When Diane Kelley learned she had breast cancer in 2018, she chose not to share the news outside her immediate circle. This fall, when it resurfaced, she elected to take a different approach.
“The first time I went through cancer — I’m a pretty private person — I didn’t let it out there. Family and friends knew,” she said. “When you go through this a second time, in some ways I don’t care who knows. I want people to know that it’s important to get screened, to get checked. Nobody wants to go through this.”
Earlier this month, Kelley was recognized by the Hopkinton Police Association, which presented her with a check as part of its annual Breast Cancer Awareness donation.
“When this opportunity arose with the Police Department and they were kind to offer this donation, I thought now is the opportunity to speak up,” Kelley said.
A longtime Hopkinton resident, Kelley said she is concerned that women are putting off mammograms — which is how she first learned she had cancer — due to the pandemic. That could lead to bigger problems, as the earlier the cancer is detected, the better chance there is to fight it.
“If I can get one person to read this article or look at the [police] Facebook page and go, ‘Oh, wow, I am overdue to get my mammogram,’ then it will be well worth it,” she said.
Kelley learned of her second diagnosis in September. In October, which is Breast Cancer Awareness Month, members of the Hopkinton Police Association grew beards and sold pink police patches as part of their annual fundraiser. Some of the money raised is donated to charity, and the rest goes to an individual who is fighting breast cancer.
“I’m not exactly sure how I’m going to use it, but I’m thinking maybe post-pandemic and post-treatment maybe there’s a little trip in my future — some sort of respite,” Kelley said.
For now, travel is not a consideration. In fact, she said she rarely leaves her house other than to go to Boston’s Beth Israel Deaconess Medical Center for consultations and treatment — which she is forced to do alone due to the pandemic.
“Literally my husband was allowed to go to one visit with me with the doctor to learn what was going to happen for treatment, and he was allowed to go to one chemo treatment with me, and that was it,” she said. “Otherwise you’re alone. And that makes it so much more difficult.”
Kelley said it has helped that she has experience going through treatment.
“Having gone through cancer once, I at least have some semblance of what’s going to happen,” she said. “I don’t know how to explain that, but to go through it and know that it’s a scary thing — and you’re often times going through these things on your own because they can’t afford to have people in the hospital with all these COVID cases.”
Kelley, a mother of three, said it also helps to live in such a close-knit and supportive town.
“I have to say the community’s been great,” she said. “I’ve been in a book club in town since my oldest was a toddler. There’s like 10 women from Hopkinton and they have been phenomenal. My neighbors have been phenomenal. This community is wonderful like that. I have nothing but gratitude for friends, community, family. And this police donation — I can’t speak enough about how supportive people have been in trying to help in any way possible.”
Teen donates proceeds from dog treats to Baypath
Kate Calderwood’s fundraising venture for Hopkinton’s Baypath Humane Society started with a school project earlier this year. The Shrewsbury High School junior was assigned to research some kind of social injustice.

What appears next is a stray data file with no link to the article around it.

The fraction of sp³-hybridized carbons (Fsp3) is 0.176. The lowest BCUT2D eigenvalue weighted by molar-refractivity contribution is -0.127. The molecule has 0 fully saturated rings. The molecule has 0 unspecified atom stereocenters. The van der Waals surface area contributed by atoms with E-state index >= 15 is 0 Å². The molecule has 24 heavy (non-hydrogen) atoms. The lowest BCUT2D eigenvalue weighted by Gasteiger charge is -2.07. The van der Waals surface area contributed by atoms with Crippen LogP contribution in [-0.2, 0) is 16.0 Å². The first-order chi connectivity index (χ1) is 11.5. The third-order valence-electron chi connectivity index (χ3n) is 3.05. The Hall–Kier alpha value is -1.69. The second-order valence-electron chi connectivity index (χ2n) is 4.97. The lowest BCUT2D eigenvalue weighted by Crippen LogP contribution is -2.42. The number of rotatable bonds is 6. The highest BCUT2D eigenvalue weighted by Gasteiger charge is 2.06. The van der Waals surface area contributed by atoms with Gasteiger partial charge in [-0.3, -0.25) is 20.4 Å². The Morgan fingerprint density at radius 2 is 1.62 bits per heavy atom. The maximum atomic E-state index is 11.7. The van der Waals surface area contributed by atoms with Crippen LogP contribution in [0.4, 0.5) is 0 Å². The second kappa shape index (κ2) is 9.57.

“Because I have two rescue dogs I decided to do it on animal rescue,” she said. “So I was looking at articles and different documentaries. As I was researching I decided I wanted to take it to the next step and do something to help. My mom helped me come up with the idea of baking dog treats.”
Calderwood found recipes online, tested them at home on her three dogs (the two mixed rescues and a goldendoodle), and eventually settled on one of peanut butter and another of cheese. She called them “Winnie’s Treats” and pushed out the information to friends and family and on social media. It quickly took off.
“It ended up spreading way more than I thought it would, and I was able to raise $1,000,” she said. “All my customers would send me pictures of their dogs and said they were obsessed.”
Calderwood then did some more research and decided that Baypath Humane Society would be the organization that would benefit from her successful venture.
“It seemed like a really good rescue place to donate to, so I contacted them and I was able to meet them and talk about what they were going to do with the money,” she said. “And I’ve stayed in contact with them. My next step is I’m going to make dog blankets. I’ve already said any extra I have that I don’t sell I’ll donate to them, and hopefully I’ll make some money to donate as well.”
Calderwood said she also hopes to create another round of the dog treats, but because that’s very time-consuming she’ll likely wait until she’s less busy with school.
Resident’s company transforms DCU Center
Hopkinton resident Bob Dobinski’s company, Corp-Events New England — which was featured in the Independent back in April when it transformed the Boston Convention and Exposition Center into a COVID-19 field hospital — was called back into action last month. This time the company turned the DCU Center in Worcester into a COVID-19 treatment center.
Working on short notice, the crew, featuring a labor force from Teamsters Local 25, quickly constructed partitions and created treatment areas that will be supervised by a team from UMass Memorial Medical Center.
Corp-Events New England normally focuses on installing and dismantling facilities for trade shows, but that industry has been stalled due to the pandemic.
“We are proud that there are people ready to step forward and serve at a moment’s notice,” Dobinski said.